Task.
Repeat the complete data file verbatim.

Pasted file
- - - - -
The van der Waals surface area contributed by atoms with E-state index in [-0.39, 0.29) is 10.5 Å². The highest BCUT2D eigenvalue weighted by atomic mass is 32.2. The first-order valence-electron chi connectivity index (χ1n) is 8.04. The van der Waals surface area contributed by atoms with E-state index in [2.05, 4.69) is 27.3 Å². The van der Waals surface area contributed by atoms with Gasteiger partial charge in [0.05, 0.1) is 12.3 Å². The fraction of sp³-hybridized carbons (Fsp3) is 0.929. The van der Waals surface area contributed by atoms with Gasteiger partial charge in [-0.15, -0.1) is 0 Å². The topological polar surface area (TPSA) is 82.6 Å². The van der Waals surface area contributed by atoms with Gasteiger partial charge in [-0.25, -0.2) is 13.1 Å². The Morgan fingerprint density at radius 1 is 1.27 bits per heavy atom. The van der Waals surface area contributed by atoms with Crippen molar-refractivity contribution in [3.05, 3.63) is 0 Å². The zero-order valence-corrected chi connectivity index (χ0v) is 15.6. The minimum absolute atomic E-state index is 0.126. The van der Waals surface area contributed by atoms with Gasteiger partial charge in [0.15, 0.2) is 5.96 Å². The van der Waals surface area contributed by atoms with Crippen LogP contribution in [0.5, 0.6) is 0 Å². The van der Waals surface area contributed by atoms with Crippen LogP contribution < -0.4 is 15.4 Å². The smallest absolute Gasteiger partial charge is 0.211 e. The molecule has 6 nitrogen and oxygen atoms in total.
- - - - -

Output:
The van der Waals surface area contributed by atoms with E-state index in [-0.39, 0.29) is 10.5 Å². The highest BCUT2D eigenvalue weighted by atomic mass is 32.2. The first-order valence-electron chi connectivity index (χ1n) is 8.04. The van der Waals surface area contributed by atoms with E-state index in [2.05, 4.69) is 27.3 Å². The van der Waals surface area contributed by atoms with Gasteiger partial charge in [0.05, 0.1) is 12.3 Å². The fraction of sp³-hybridized carbons (Fsp3) is 0.929. The van der Waals surface area contributed by atoms with Gasteiger partial charge in [-0.15, -0.1) is 0 Å². The topological polar surface area (TPSA) is 82.6 Å². The van der Waals surface area contributed by atoms with Gasteiger partial charge in [-0.25, -0.2) is 13.1 Å². The Morgan fingerprint density at radius 1 is 1.27 bits per heavy atom. The van der Waals surface area contributed by atoms with Crippen molar-refractivity contribution in [3.05, 3.63) is 0 Å². The zero-order valence-corrected chi connectivity index (χ0v) is 15.6. The minimum absolute atomic E-state index is 0.126. The van der Waals surface area contributed by atoms with Gasteiger partial charge in [0.15, 0.2) is 5.96 Å². The van der Waals surface area contributed by atoms with Crippen LogP contribution in [0.5, 0.6) is 0 Å². The van der Waals surface area contributed by atoms with Crippen LogP contribution < -0.4 is 15.4 Å². The smallest absolute Gasteiger partial charge is 0.211 e. The molecule has 6 nitrogen and oxygen atoms in total.